Bachelor of Laws / Bachelor of Psychology
Bachelor of Laws / Bachelor of Psychology

As cliché as it sounds, I literally had the best time of my student life at the Bucerius Law School (die Hochschule fur Rechtswissenschaft – literally, the High School for Law Studies) in Hamburg. 

Natalia Hamburg

If you are reading this, you might be in the position I was just one year ago: absolutely unsure as to where to go on exchange! In the hope of making your choice easier I have prepared my testimonial as a series of questions. If you answer yes to all the questions, you have just made your choice!
Q1. Do you want to study in an internationally renowned legal institution? Bucerius is in one of the most renowned legal education institutions in Germany.  This was something I only learnt when I got to Hamburg and everyone was super impressed about Bucerius ‘Ah Bucerius Law School, das ist eine top schule’ they would say.  It is super difficult for Germans to attend Bucerius, so you will be studying with some of the top German legal brains. The international program is separate to the German Bachelor program, but of no less quality.  The courses are practical, especially if you are interested in Mediation, Arbitration and International Business Law, and the professors who deliver the courses also focus on practical teaching and class involvement.
Q2. Do you want live in a city known as ‘die schones stadt die welt’ (the most beautiful city in the world)?  Generally Germans are biased towards loving the city they were born in, but I totally agree with the Hamburgers (yes that is what I called them collectively) - Hamburg is indeed one of the prettiest cities I have visited/ lived in (and I have been to London, Paris, Barcelona, Copenhagen, and many other pretty cities).  Additionally, the Alster lake in the city centre, the gigantic Harbour and the small beaches, gave me a sense of home-away-from-home.  Each part of Hamburg is like its own small city, and whatever your taste you can find a niche –St Pauli: for the radical politicals and crazy football fans; Sternschanze or Rotterbaum: for students; Altona and Ottensen: for the artists and vegans; and Winterhude and Eimsbuttle: for those with a little more class and cash.  During the day you will generally be studying at Bucerius, but by night and on the weekends there is always something going on.  Be sure to ask the awesome International Team for information on upcoming activities and events.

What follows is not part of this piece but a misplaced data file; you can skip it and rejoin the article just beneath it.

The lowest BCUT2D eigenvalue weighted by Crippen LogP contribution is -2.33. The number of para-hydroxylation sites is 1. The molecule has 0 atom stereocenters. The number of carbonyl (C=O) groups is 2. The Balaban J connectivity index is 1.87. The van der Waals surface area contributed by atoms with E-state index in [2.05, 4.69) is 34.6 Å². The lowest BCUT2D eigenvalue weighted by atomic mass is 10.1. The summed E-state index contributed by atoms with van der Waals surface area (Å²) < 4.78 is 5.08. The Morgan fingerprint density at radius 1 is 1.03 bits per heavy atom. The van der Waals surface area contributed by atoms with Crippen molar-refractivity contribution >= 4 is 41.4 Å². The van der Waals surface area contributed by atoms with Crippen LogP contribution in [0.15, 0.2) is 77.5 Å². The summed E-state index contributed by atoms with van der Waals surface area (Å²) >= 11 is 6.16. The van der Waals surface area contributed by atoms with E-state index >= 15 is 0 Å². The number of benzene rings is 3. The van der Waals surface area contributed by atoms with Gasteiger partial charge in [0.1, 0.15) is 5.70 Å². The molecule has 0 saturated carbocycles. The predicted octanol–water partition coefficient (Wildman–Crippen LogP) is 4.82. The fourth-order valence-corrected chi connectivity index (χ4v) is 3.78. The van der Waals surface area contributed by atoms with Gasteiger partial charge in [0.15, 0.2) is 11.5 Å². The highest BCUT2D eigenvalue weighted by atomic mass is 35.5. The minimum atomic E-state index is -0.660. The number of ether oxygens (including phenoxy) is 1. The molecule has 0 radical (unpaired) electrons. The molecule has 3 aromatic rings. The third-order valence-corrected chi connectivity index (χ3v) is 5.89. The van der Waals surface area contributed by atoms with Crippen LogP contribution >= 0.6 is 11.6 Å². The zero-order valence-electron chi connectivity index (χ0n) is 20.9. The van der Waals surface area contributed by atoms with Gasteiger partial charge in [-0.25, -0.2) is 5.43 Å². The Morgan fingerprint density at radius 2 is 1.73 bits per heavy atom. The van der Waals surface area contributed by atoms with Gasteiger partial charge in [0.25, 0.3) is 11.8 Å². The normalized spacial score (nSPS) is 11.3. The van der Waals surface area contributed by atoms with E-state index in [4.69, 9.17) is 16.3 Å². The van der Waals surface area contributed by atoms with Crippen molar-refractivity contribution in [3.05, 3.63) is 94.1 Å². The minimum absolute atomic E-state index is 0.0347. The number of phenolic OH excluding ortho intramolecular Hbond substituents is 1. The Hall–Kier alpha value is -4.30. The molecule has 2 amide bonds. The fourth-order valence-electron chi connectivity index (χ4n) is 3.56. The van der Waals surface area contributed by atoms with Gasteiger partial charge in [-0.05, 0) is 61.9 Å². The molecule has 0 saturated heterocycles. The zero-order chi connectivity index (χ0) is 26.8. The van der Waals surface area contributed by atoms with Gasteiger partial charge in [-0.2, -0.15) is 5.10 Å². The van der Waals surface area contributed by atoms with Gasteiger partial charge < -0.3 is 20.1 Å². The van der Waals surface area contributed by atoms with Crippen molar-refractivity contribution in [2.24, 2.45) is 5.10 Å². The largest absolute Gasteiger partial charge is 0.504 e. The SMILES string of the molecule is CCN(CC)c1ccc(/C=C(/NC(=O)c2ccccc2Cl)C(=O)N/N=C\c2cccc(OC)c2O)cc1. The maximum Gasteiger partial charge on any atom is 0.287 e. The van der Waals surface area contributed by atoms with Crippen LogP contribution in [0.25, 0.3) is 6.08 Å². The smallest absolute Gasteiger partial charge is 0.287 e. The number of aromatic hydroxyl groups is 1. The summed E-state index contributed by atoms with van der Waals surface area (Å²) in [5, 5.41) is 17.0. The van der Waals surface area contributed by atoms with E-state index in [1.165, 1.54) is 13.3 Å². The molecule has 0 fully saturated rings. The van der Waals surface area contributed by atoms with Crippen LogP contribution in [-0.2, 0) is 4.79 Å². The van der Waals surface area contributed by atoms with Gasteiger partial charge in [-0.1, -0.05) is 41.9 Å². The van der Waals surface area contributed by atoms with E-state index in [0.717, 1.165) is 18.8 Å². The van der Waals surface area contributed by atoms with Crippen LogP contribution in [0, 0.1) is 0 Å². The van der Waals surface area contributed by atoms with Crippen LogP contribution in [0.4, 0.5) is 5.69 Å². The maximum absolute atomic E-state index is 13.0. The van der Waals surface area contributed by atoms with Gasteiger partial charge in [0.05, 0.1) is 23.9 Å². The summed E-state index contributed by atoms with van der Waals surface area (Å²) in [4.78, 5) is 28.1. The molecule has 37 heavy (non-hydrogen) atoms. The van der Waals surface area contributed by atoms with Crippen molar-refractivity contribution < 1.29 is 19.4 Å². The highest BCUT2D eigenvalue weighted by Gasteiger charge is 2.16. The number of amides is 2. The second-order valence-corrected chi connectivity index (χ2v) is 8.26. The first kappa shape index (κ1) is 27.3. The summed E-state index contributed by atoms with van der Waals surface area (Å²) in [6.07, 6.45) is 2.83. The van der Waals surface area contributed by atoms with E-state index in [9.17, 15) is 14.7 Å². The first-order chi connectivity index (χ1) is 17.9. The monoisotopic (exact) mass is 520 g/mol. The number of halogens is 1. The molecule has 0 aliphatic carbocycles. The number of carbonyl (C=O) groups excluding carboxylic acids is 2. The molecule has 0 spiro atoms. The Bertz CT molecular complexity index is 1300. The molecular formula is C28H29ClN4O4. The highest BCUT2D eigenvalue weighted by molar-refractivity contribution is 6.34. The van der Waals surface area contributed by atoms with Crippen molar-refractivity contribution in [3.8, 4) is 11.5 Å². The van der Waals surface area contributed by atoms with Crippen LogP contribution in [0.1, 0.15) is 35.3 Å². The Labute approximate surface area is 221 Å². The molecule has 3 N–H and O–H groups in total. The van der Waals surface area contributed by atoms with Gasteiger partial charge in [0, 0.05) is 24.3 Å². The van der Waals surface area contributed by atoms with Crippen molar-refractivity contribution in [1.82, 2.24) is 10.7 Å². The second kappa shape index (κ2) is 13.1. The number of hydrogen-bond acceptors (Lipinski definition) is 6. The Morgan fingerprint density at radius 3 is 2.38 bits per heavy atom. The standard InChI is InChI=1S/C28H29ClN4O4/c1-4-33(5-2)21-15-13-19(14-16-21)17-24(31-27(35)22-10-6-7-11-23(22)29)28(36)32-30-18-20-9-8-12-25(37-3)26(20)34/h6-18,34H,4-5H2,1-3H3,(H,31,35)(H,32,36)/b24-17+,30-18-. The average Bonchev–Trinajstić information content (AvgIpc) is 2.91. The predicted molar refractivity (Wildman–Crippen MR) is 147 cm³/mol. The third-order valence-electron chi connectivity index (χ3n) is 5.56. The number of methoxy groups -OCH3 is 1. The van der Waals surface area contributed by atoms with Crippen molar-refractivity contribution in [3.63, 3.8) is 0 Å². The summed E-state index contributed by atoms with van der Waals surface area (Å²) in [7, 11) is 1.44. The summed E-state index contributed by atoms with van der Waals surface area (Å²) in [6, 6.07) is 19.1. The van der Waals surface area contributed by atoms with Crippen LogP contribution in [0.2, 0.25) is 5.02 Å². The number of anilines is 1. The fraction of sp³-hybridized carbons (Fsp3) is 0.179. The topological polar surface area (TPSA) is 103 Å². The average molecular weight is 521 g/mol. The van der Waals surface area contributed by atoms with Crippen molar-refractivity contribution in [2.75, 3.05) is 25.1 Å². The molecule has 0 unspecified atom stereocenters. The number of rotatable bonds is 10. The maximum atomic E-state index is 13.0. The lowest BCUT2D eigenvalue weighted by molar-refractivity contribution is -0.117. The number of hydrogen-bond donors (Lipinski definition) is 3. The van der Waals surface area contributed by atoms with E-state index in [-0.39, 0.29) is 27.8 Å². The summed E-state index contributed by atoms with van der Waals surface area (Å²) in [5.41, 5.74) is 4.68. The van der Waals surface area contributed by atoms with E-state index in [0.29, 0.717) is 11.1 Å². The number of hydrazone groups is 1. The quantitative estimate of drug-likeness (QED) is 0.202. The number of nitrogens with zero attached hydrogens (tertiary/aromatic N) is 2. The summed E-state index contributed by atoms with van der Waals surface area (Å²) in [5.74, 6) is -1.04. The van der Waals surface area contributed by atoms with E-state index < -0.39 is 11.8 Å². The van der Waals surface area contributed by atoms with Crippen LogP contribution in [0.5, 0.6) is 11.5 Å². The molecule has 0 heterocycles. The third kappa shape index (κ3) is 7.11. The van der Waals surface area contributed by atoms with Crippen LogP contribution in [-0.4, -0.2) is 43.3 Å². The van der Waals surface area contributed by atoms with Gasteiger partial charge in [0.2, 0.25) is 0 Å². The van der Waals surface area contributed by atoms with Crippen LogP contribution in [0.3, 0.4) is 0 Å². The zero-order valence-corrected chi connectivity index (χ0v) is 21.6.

Natalia Bucerius
Q3. Do you want to delve into traditional German culture?  While Hamburg is your regular modern city, it has definitely not lost its German roots.  First of all, there is a Backeri and a Getranke Kiosk (like a 7/11, but selling alcohol) on almost every corner – in recognition of two of the most important things for Germans: Brut und Bier.  When one is in Hamburg one MUST try the Francebruchen (cinnamon roll) and the Alsterwasser (literally Alster water – but it is actually a beer and sprite mix).  On top of that there are some strictly Hamburg traditions: the battle between the St Pauli and Hamburg (HFF) football (soccer) fans; the Sunday morning Fischmarkt (Fish and farmer’s market); the famous Reeperbahn (Hamburg’s bar and nightclub scene, come Red Light District); the Schanze Flomarkt (Flea market); and the tradition of pretty much all shops being closed on Sunday.  If this is not enough German culture for you, you will definitely have a chance to travel around Germany.  I recommend visiting Lubeck (for Martizpan lovers); Cologne (for Karneval lovers) and Munich (for lovers of beer and Bavarians).
Q4. Are you interested in comparing international legal institutions?  One of the many excellent surprises I experienced on my exchange was finding out in orientation week that I would be studying with students from all over the world.  Our cohort included: Turks, Africans, Israelis, Indians, Americans, Canadians, South-Americans, Spaniards, Englishmen (and women), Poles, Czechs, Frenchmen (and women) and of course, Australians.  Even though we were 130 people, we all became quite good friends AND frequently enjoyed comparing our cultures, both legal and living.  Each week we also enjoyed a self-organised ‘cuisine from a different country night’ at the Gustav-Radbrach dormitory bar (yes this dormitory has a rentable bar).

Natalia Luneburg
Q5. Do you want the organisation of your exchange to be handed to you on a plate? Here I do not need to say more than: Ask the International Office Team!  Sabrina, Annalena and Balin did everything for us, from organising our visas, to assisting with accommodation, course choice selection and organising fun activities.  They are always available to email or for question-answering in person around the campus.  They are a credit to the University and I could not have had such a smooth exchange without them!
Q6. Will you have time to apply for housing (as there are limited dorm spaces)?
Possibly the one downside of this whole exchange was the struggle to find housing. In the end I found an awesome place in the north of Hamburg, right next to the beautiful Stadt (State) park. However, be prepared to start searching hard and early. Your options are: limited dorm spaces (which are fun but small); sub-letting from a German student who is on exchange; or checking out the broader apartment market (I would not recommend this). The best resources are the Bucerius Intranet Room Swap (see Handbook for information) and the BLS Marktplaz Facebook Group. I would highly recommend coming about 2 weeks earlier to be in Hamburg to actually view the apartments. I could not find anything searching for 3 months in Australia, but I found something after one week of being in Hamburg.
So as I said, if you answered yes to all these questions, you should choose Bucerius!
Ich Wunsche euch ein schones zeit!
X Natalia (Sept – Dec 2014)

Natalia Berlin

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